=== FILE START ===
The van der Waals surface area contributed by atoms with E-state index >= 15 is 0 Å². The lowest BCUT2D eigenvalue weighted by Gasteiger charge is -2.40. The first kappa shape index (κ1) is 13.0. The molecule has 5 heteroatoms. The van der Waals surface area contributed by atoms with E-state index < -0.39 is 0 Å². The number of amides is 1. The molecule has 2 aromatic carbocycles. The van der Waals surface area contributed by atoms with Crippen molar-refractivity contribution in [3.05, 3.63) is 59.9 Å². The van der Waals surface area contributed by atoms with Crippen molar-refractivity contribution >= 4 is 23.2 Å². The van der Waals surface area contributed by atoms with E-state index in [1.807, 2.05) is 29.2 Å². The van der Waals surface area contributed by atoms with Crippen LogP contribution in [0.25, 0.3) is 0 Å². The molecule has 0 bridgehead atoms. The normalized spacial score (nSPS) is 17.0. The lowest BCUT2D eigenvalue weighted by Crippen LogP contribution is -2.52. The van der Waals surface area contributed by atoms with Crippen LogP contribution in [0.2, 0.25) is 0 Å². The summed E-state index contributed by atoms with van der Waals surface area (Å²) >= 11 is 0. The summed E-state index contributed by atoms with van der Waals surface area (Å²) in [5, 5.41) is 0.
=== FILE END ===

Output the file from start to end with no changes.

The van der Waals surface area contributed by atoms with E-state index >= 15 is 0 Å². The lowest BCUT2D eigenvalue weighted by Gasteiger charge is -2.40. The first kappa shape index (κ1) is 13.0. The molecule has 5 heteroatoms. The van der Waals surface area contributed by atoms with E-state index < -0.39 is 0 Å². The number of amides is 1. The molecule has 2 aromatic carbocycles. The van der Waals surface area contributed by atoms with Crippen molar-refractivity contribution in [3.05, 3.63) is 59.9 Å². The van der Waals surface area contributed by atoms with Crippen molar-refractivity contribution >= 4 is 23.2 Å². The van der Waals surface area contributed by atoms with E-state index in [1.807, 2.05) is 29.2 Å². The van der Waals surface area contributed by atoms with Crippen LogP contribution in [0.25, 0.3) is 0 Å². The molecule has 0 bridgehead atoms. The normalized spacial score (nSPS) is 17.0. The lowest BCUT2D eigenvalue weighted by Crippen LogP contribution is -2.52. The van der Waals surface area contributed by atoms with Crippen LogP contribution in [0.2, 0.25) is 0 Å². The summed E-state index contributed by atoms with van der Waals surface area (Å²) >= 11 is 0. The summed E-state index contributed by atoms with van der Waals surface area (Å²) in [5, 5.41) is 0.